A courtship song in which the singer meets a young piper at Strathmartine Mains, who invites her to go with him. He has no money, but can offer her a life of love and freedom, with the rich bounty of the land to provide for them. She accepts and goes with him.
Song preceded by an explanation [beginning lost] of how the song was composed.
5 verses of 4 lines with a vocable refrain of 2 lines. Composed by Mary Brooksbank. The reference to the "tinkie's diddle" at the start of the track is the tail-end of a description of how Mary Brooksbank wrote the song - she had heard a tinker (sic) diddle the tune, and was inspired to write her song as a tribute to their free lifestyle ('Songs and Ballads of Dundee', N. Gatherer, 1986, 2000, p. 163).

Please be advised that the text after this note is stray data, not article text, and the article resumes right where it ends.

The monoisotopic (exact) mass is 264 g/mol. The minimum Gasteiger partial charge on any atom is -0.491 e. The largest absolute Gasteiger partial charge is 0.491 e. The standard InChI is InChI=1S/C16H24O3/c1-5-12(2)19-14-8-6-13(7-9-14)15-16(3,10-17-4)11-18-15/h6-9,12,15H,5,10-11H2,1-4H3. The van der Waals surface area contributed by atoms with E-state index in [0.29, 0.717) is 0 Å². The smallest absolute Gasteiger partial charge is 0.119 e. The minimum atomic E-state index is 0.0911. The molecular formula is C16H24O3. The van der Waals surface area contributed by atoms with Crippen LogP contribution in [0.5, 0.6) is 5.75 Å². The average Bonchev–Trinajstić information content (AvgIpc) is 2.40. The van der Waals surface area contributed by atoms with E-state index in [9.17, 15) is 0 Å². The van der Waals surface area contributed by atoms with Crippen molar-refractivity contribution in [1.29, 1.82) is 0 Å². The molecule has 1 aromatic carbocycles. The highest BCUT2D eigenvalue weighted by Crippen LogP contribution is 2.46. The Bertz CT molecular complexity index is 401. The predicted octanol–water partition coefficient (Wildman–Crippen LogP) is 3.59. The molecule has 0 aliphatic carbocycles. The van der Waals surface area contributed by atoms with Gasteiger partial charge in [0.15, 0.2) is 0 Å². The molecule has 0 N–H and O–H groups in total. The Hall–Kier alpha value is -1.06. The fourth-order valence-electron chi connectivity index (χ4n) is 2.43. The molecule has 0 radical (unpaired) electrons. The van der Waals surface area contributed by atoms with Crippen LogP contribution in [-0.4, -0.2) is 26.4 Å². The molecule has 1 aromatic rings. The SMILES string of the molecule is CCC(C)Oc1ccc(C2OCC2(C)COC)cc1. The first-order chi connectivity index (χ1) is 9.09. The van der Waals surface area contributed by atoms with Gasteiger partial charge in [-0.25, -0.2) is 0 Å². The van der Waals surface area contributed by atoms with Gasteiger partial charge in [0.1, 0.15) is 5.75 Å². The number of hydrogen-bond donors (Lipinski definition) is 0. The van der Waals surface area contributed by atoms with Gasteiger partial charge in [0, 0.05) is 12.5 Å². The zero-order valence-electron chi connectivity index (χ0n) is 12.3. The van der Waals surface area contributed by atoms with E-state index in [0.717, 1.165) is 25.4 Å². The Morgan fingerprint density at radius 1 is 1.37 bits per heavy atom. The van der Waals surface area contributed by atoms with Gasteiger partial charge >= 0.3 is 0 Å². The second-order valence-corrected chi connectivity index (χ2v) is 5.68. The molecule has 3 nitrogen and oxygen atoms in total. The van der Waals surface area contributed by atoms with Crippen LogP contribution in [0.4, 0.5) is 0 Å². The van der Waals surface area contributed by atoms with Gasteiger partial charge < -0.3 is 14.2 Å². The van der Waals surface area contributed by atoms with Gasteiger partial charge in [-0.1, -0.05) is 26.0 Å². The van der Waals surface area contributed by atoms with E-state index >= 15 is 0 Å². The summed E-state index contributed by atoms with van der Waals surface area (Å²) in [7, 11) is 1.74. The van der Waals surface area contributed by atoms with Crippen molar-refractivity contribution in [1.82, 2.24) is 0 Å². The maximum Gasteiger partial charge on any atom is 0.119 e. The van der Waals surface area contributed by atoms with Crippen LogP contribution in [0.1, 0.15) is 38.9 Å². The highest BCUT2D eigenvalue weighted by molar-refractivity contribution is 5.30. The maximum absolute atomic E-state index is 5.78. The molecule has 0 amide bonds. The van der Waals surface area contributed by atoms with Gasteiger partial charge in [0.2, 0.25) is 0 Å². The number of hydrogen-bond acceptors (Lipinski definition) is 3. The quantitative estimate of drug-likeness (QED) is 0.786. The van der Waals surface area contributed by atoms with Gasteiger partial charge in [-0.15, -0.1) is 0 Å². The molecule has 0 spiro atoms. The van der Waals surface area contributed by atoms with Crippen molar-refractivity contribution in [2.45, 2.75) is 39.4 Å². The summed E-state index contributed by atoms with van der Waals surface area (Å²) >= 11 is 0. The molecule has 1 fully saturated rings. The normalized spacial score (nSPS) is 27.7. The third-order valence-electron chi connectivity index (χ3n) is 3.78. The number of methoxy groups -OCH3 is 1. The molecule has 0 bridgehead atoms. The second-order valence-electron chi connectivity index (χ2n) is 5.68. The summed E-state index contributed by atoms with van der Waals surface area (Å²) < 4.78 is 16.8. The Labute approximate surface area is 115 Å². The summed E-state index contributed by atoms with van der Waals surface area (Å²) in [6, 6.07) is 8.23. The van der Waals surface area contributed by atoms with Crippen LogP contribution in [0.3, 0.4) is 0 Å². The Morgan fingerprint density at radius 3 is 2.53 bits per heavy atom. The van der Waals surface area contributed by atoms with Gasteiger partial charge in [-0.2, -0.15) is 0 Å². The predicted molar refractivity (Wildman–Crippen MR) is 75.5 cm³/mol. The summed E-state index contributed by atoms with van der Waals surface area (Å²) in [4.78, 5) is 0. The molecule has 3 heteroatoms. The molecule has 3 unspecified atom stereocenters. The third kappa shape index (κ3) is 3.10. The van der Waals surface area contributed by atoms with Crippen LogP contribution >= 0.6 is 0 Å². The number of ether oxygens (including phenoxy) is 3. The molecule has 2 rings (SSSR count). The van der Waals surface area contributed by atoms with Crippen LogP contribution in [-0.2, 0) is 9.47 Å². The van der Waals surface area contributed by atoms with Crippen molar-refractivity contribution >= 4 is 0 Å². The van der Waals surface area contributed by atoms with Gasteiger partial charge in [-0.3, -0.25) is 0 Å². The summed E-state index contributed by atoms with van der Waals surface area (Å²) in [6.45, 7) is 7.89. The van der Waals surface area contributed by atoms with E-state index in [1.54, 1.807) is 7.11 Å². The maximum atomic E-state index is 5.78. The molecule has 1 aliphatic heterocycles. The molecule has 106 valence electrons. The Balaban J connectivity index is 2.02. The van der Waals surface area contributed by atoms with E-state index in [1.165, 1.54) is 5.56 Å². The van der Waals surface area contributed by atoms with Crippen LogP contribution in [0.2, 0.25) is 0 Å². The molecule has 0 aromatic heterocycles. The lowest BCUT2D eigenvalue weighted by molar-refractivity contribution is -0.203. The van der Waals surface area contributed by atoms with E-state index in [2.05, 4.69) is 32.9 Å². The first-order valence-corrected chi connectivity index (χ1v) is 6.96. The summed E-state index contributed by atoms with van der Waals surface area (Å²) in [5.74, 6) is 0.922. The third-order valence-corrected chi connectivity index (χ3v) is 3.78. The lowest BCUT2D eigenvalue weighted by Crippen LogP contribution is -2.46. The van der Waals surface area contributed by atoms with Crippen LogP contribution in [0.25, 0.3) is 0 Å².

See also: 'Come Gie's a Sang' (S. Douglas, 1995) p. 114 'Songs and Ballads of Dundee' (N. Gatherer, 1986, 2000) p. 130 'Sidlaw Breezes' (M. Brooksbank, 1966, 1982, 1991) pp. 47-48